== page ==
One of the nicer aspects of our post-Katrina world is not only the continued presence of musical groups of all genres, but the addition of new ones. Musaica, founded in 2006 by a group of professional musicians, is one. This ensemble, whose mission is to promote and foster chamber music performance and to encourage the composition of new music, is comprised of members of the Louisiana Philharmonic Orchestra and other musicians who teach at Loyola and Tulane Universities. Now in its seventh season, it has become an integral part of the extraordinarily vibrant musical life of this city.
For Bruce Owen, assistant principal viola with the LPO and the creator of Musaica, it is an opportunity for him and his colleagues to decide what kind of music they want to play and when they want to play it. Along the way, they have learned a lot about organizing and marketing their ambitious project as well.
“I have discovered in our programming that it’s much easier to get people in the door and get publicity if we have a theme; something to call the concert,” Owen says. So, for their next concert, the last of this season, they agreed that it would be “Musaica Goes Green”, a tribute to the color, to spring and to ecology in general. They even found a venue that is “green,” the Community Church Unitarian Universalist in Lakeview.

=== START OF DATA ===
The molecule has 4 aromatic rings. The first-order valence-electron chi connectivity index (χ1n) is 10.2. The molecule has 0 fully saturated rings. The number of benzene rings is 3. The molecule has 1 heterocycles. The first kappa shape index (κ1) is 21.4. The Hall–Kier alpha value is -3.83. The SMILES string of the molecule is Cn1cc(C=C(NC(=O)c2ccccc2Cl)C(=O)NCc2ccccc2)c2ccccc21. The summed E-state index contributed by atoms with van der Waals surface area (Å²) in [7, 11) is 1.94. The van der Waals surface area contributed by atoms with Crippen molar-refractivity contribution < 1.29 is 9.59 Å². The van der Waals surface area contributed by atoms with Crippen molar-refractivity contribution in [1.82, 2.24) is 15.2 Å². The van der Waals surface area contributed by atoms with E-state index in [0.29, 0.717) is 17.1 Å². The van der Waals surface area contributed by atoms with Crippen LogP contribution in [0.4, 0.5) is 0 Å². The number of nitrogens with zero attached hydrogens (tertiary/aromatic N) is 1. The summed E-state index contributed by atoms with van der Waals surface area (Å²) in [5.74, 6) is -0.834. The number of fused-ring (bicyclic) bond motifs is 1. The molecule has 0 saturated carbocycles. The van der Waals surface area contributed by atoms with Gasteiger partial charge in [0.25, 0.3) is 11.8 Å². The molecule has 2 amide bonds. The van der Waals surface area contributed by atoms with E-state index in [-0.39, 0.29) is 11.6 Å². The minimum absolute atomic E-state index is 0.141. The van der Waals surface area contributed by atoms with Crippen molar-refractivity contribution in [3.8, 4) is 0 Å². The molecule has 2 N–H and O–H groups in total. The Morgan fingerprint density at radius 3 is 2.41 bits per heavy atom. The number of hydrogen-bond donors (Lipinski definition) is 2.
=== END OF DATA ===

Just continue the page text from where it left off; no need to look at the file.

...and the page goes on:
In keeping with their philosophy of something old and something new (so as not to scare off potential audiences unsure of what they might hear, Owen says), this concert features the Spring section from Vivaldi’s beloved Four Seasons, along with a clarinet arrangement of arias from the opera La Traviata by Verdi (which means green in Italian; but you know that).
One of the new works is the world premiere of “The Air was Green—A Remembrance”, a musical reflection on composer Mollie O’Meara’s own life. This 78-year-old Irish-American freelance composer and oboe player based in Albuquerque, NM is also Owen’s mother and a favorite of the Musaica family.
Closing out the concert is a Nonet by the rarely-played Anglo-Irish composer Arnold Bax. Composed in 1930, this two-movement work was written for nine players. The challenge, Owens says, is not finding nine colleagues to play; it’s getting them all in one room at the same time to rehearse.
To hear the results of all that rehearsing, check out “Musaica Goes Green” on Monday, April 22 at 7:30 at the Community Church Unitarian Universalist, 6690 Fleur de Lis Drive, Lakeview, New Orleans or go to www.musaica.org.
Sharon Litwin is president of NolaVie. Email comments to her at firstname.lastname@example.org.